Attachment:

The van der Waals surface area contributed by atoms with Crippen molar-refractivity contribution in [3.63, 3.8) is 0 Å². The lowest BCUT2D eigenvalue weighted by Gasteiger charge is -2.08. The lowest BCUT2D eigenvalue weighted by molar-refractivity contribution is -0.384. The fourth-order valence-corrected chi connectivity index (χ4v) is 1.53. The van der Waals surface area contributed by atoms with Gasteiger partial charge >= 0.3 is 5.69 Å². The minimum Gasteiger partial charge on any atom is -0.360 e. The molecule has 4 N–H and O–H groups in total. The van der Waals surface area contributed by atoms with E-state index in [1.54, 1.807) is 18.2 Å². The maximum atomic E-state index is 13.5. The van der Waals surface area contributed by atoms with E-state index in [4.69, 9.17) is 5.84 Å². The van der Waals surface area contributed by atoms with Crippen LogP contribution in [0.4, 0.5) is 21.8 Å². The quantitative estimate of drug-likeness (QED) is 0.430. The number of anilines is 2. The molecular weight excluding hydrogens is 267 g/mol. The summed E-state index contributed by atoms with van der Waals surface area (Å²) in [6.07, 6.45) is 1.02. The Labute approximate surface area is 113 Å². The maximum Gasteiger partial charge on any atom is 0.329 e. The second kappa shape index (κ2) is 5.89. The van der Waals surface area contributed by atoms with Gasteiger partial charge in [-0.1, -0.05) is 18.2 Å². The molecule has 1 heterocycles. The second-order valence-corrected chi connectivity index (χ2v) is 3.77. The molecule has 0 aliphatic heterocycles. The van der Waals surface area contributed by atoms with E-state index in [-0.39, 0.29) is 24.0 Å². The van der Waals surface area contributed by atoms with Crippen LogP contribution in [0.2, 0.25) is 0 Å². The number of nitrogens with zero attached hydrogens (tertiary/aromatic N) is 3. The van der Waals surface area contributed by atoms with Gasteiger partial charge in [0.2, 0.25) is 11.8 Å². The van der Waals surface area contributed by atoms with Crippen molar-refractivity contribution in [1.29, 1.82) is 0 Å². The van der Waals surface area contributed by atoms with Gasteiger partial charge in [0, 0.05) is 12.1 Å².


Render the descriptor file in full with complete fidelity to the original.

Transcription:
The van der Waals surface area contributed by atoms with Crippen molar-refractivity contribution in [3.63, 3.8) is 0 Å². The lowest BCUT2D eigenvalue weighted by Gasteiger charge is -2.08. The lowest BCUT2D eigenvalue weighted by molar-refractivity contribution is -0.384. The fourth-order valence-corrected chi connectivity index (χ4v) is 1.53. The van der Waals surface area contributed by atoms with Gasteiger partial charge >= 0.3 is 5.69 Å². The minimum Gasteiger partial charge on any atom is -0.360 e. The molecule has 4 N–H and O–H groups in total. The van der Waals surface area contributed by atoms with E-state index in [1.54, 1.807) is 18.2 Å². The maximum atomic E-state index is 13.5. The van der Waals surface area contributed by atoms with E-state index in [4.69, 9.17) is 5.84 Å². The van der Waals surface area contributed by atoms with Crippen LogP contribution in [0.4, 0.5) is 21.8 Å². The quantitative estimate of drug-likeness (QED) is 0.430. The number of anilines is 2. The molecular weight excluding hydrogens is 267 g/mol. The summed E-state index contributed by atoms with van der Waals surface area (Å²) in [6.07, 6.45) is 1.02. The Labute approximate surface area is 113 Å². The maximum Gasteiger partial charge on any atom is 0.329 e. The second kappa shape index (κ2) is 5.89. The van der Waals surface area contributed by atoms with Gasteiger partial charge in [-0.1, -0.05) is 18.2 Å². The molecule has 1 heterocycles. The second-order valence-corrected chi connectivity index (χ2v) is 3.77. The molecule has 0 aliphatic heterocycles. The van der Waals surface area contributed by atoms with E-state index in [-0.39, 0.29) is 24.0 Å². The van der Waals surface area contributed by atoms with Crippen LogP contribution in [0.2, 0.25) is 0 Å². The number of nitrogens with zero attached hydrogens (tertiary/aromatic N) is 3. The van der Waals surface area contributed by atoms with Gasteiger partial charge in [0.2, 0.25) is 11.8 Å². The van der Waals surface area contributed by atoms with Crippen molar-refractivity contribution in [1.29, 1.82) is 0 Å². The van der Waals surface area contributed by atoms with Gasteiger partial charge in [0, 0.05) is 12.1 Å².